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Best Sellers on Predictive Analytics

Predictive analytics is red hot. Why? What organization couldn’t benefit from making better decisions?

Just ask the Obama campaign, which used sophisticated uplift modeling to target and influence swing voters. Or telecom firms that use predictive analytics to help prevent customer churn. Or police departments that use it to reduce crime. The list goes on and on and on. Virtually every organization could benefit from predictive analytics. Don’t confuse traditional business intelligence (BI) with predictive analytics. BI is about reports, dashboards, and advanced visualizations (which are still essential to every organization). Predictive is different. Predictive analytics uses machine learning algorithms on large and small data sets alike to predict outcomes.

But predictive is not about absolutes; it doesn’t guarantee an outcome. Rather, it’s about probabilities. For example, there is a 76% chance that this person will click on this display ad. Or there is a 63% chance that this customer will buy at a certain price. Or there is an 89% chance that this part will fail. Good stuff, but it’s hard to understand and harder to do. It’s worth it, though: Organizations that employ predictive analytics can dramatically reduce risk, disrupt competitors, and save tons of dough. Many are doing it now. More want to.

Few understand the what, why, and how of predictive analytics. Here’s a short, ordered reading list designed to get you up to speed super-fast:

The Signal And The Noise: Why So Many Predictions Fail — but Some Don’t” by Nate Silver. Nate Silver built an innovative system for predicting baseball performance and predicted the 2008 and 2012 elections within a hair’s breadth — all by the time he was thirty. The New York Times now publishes FiveThirtyEight.com, where Silver is one of the nation’s most influential political forecasters. Why read: This book will simultaneously inspire your “predictive” imagination and ground you in the realities of predictive analytics.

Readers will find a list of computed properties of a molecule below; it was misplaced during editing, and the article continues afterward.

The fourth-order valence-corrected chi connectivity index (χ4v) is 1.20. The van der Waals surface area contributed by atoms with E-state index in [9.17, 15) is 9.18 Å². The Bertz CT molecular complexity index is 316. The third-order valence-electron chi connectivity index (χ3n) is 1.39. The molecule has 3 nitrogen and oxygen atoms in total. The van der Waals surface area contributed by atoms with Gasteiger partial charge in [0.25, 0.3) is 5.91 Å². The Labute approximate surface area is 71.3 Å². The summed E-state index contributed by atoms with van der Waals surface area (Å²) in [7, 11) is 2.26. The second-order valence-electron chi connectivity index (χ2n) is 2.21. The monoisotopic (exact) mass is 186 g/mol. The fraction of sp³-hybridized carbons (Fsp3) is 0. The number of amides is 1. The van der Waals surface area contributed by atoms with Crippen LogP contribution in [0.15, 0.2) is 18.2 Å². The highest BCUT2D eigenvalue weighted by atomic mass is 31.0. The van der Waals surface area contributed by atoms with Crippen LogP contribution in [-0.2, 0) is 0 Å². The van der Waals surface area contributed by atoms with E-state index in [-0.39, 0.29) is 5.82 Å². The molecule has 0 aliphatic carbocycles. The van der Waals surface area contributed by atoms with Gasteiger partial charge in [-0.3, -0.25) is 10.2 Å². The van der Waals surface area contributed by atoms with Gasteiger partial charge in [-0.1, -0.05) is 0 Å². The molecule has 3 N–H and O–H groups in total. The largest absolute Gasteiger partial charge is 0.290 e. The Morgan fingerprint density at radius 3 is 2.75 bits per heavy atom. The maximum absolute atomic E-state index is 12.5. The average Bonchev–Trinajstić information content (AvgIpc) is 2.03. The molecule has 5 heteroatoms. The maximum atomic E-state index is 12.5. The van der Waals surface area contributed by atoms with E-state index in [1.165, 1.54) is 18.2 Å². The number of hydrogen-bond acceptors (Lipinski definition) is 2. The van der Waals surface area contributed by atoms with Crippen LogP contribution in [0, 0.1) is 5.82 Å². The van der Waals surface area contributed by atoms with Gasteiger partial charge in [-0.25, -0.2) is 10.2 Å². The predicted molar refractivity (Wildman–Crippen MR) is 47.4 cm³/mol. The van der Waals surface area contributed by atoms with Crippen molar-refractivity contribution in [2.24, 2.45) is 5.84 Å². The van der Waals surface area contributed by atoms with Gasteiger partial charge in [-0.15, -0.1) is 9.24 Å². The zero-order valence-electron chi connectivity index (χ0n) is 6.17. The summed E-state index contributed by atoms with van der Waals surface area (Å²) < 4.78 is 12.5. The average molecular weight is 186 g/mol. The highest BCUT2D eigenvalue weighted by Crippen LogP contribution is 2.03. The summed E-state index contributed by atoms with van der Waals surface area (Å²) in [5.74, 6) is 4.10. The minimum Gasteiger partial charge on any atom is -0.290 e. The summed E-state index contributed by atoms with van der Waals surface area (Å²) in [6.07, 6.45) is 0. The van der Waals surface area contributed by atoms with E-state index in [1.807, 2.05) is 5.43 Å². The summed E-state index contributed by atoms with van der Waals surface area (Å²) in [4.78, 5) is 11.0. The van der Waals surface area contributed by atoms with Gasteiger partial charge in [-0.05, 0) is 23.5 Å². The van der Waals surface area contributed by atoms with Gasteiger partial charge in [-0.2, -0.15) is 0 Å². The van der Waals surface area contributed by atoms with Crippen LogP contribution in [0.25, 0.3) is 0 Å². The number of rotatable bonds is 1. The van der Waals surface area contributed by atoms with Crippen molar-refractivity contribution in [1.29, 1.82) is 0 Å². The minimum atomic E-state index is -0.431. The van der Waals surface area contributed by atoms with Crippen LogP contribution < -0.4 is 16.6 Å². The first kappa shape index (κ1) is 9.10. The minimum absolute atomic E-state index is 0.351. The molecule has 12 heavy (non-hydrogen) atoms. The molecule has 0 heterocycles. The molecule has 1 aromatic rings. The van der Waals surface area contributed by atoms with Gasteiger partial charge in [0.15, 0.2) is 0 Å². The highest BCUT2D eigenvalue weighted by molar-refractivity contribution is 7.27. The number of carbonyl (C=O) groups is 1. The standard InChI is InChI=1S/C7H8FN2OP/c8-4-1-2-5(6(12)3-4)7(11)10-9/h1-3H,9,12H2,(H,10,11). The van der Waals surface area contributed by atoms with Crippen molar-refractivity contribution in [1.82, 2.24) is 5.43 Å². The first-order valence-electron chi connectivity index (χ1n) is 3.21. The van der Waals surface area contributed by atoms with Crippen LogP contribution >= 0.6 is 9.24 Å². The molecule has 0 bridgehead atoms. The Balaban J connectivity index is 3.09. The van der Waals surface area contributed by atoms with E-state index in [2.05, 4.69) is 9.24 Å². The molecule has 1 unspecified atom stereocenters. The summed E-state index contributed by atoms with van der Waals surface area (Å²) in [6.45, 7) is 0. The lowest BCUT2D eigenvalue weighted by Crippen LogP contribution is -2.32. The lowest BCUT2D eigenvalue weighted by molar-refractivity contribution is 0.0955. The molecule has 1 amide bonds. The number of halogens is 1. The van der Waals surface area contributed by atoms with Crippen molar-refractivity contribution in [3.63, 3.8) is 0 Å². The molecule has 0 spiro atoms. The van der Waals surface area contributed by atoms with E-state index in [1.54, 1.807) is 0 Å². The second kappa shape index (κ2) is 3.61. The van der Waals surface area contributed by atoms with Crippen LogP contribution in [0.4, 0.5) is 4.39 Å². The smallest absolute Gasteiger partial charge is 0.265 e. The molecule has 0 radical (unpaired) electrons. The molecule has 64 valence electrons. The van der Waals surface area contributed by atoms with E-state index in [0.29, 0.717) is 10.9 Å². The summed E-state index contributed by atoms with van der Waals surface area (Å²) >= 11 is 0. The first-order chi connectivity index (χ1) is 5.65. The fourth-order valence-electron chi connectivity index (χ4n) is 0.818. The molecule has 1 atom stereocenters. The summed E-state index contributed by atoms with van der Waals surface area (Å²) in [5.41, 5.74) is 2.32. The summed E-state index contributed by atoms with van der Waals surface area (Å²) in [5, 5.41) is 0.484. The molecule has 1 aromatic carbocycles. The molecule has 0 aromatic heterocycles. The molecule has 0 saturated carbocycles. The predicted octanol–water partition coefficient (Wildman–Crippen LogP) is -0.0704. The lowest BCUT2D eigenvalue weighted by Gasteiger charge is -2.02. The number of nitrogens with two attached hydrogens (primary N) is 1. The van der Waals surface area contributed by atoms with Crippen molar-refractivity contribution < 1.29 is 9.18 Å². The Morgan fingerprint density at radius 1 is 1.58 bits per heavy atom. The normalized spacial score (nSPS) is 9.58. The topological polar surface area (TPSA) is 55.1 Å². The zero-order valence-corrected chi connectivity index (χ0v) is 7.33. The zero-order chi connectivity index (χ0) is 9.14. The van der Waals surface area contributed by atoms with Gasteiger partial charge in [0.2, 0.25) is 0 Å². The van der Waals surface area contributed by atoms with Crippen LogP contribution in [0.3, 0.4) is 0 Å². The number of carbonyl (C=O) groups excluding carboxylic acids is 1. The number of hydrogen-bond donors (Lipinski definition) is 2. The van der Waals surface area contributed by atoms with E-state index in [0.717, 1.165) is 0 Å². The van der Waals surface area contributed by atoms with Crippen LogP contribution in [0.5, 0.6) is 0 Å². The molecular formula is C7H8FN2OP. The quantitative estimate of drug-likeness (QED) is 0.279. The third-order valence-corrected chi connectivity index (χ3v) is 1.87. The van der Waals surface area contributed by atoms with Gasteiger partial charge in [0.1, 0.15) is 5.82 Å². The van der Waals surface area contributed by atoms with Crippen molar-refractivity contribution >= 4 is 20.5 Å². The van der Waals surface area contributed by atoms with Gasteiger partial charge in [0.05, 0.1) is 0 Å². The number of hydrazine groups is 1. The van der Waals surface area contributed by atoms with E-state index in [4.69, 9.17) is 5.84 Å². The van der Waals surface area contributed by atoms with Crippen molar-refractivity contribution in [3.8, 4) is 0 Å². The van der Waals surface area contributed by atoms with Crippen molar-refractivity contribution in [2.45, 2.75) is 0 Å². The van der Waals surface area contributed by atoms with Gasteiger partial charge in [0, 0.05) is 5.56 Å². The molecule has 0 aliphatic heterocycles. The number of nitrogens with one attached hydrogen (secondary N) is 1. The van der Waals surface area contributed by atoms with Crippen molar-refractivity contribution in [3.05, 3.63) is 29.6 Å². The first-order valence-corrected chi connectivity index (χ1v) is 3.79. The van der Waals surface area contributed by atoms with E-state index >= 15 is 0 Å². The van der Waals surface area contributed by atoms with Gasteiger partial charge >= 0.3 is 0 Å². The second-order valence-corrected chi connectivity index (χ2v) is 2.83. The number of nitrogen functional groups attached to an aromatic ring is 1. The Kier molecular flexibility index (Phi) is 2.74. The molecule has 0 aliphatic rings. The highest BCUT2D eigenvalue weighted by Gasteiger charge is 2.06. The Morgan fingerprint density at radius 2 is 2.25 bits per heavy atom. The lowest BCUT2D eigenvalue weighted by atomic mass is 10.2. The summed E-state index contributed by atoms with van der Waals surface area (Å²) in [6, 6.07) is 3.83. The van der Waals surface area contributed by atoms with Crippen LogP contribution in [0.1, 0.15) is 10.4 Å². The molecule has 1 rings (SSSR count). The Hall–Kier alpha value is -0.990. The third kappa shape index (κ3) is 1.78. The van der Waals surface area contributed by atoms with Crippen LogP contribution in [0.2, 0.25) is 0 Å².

Predictive Analytics: The Power To Predict Who Will Click, Buy, Lie, or Die” by Eric Siegel. Former Columbia University professor and Predictive Analytics World founder Eric Siegel has written a very accessible book on how predictive analytics works. It’s chock-full of dozens of real-world examples, such as how Chase Bank predicted mortgage risk (before the recession), IBM Watson won Jeopardy!, and Hewlett-Packard predicted employee flight risk. Why read: Predictive Analytics is a perfectly paced explanation of how predictive analytics works and a repository of dozens of real examples across many use cases.

Uncontrolled: The Surprising Payoff Of of Trial-and-Error For Business, Politics, and Society” by Jim Manzi.  Predictive analytics is not magic — it’s science. Jim Manzi reminds us of the power of the scientific method and reveals the shocking truth that many huge societal and business decisions are made based on  misinterpreted data and statistics. Why read: Controlled experimentation amplifies the results of predictive analytics and helps avert the risk of inaccurate predictive models.